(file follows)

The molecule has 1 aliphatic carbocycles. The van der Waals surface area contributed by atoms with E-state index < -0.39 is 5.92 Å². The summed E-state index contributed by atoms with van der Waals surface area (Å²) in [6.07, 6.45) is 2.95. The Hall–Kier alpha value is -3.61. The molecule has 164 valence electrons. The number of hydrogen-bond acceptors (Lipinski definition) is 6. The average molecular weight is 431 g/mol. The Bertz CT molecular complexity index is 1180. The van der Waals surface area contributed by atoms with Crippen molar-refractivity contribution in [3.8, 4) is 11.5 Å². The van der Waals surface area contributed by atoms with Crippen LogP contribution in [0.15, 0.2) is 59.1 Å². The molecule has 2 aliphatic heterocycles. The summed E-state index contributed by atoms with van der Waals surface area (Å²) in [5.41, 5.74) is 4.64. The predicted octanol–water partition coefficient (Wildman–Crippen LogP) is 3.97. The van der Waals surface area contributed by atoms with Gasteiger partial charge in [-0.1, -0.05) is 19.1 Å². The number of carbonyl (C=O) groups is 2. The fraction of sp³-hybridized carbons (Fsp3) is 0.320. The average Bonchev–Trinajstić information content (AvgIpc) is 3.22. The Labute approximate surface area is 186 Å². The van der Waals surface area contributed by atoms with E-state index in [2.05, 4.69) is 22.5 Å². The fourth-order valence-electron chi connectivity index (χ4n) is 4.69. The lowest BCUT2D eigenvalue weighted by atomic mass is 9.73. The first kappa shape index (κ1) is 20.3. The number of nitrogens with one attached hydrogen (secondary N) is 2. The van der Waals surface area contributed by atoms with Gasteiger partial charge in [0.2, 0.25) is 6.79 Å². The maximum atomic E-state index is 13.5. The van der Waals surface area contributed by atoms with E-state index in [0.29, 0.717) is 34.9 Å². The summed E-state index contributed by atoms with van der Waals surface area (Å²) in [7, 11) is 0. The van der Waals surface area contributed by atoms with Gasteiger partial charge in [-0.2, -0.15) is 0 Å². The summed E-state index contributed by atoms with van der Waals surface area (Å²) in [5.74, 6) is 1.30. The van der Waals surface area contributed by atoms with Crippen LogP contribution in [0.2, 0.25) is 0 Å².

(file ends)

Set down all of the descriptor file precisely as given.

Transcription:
The molecule has 1 aliphatic carbocycles. The van der Waals surface area contributed by atoms with E-state index < -0.39 is 5.92 Å². The summed E-state index contributed by atoms with van der Waals surface area (Å²) in [6.07, 6.45) is 2.95. The Hall–Kier alpha value is -3.61. The molecule has 164 valence electrons. The number of hydrogen-bond acceptors (Lipinski definition) is 6. The average molecular weight is 431 g/mol. The Bertz CT molecular complexity index is 1180. The van der Waals surface area contributed by atoms with Crippen molar-refractivity contribution in [3.8, 4) is 11.5 Å². The van der Waals surface area contributed by atoms with Crippen LogP contribution in [0.15, 0.2) is 59.1 Å². The molecule has 2 aliphatic heterocycles. The summed E-state index contributed by atoms with van der Waals surface area (Å²) in [5.41, 5.74) is 4.64. The predicted octanol–water partition coefficient (Wildman–Crippen LogP) is 3.97. The van der Waals surface area contributed by atoms with Gasteiger partial charge in [-0.1, -0.05) is 19.1 Å². The number of carbonyl (C=O) groups is 2. The fraction of sp³-hybridized carbons (Fsp3) is 0.320. The average Bonchev–Trinajstić information content (AvgIpc) is 3.22. The Labute approximate surface area is 186 Å². The van der Waals surface area contributed by atoms with E-state index in [2.05, 4.69) is 22.5 Å². The fourth-order valence-electron chi connectivity index (χ4n) is 4.69. The lowest BCUT2D eigenvalue weighted by atomic mass is 9.73. The first kappa shape index (κ1) is 20.3. The number of nitrogens with one attached hydrogen (secondary N) is 2. The van der Waals surface area contributed by atoms with Gasteiger partial charge in [0.2, 0.25) is 6.79 Å². The maximum atomic E-state index is 13.5. The van der Waals surface area contributed by atoms with E-state index in [0.29, 0.717) is 34.9 Å². The summed E-state index contributed by atoms with van der Waals surface area (Å²) in [7, 11) is 0. The van der Waals surface area contributed by atoms with Gasteiger partial charge in [-0.2, -0.15) is 0 Å². The summed E-state index contributed by atoms with van der Waals surface area (Å²) in [5.74, 6) is 1.30. The van der Waals surface area contributed by atoms with Crippen LogP contribution in [0.2, 0.25) is 0 Å².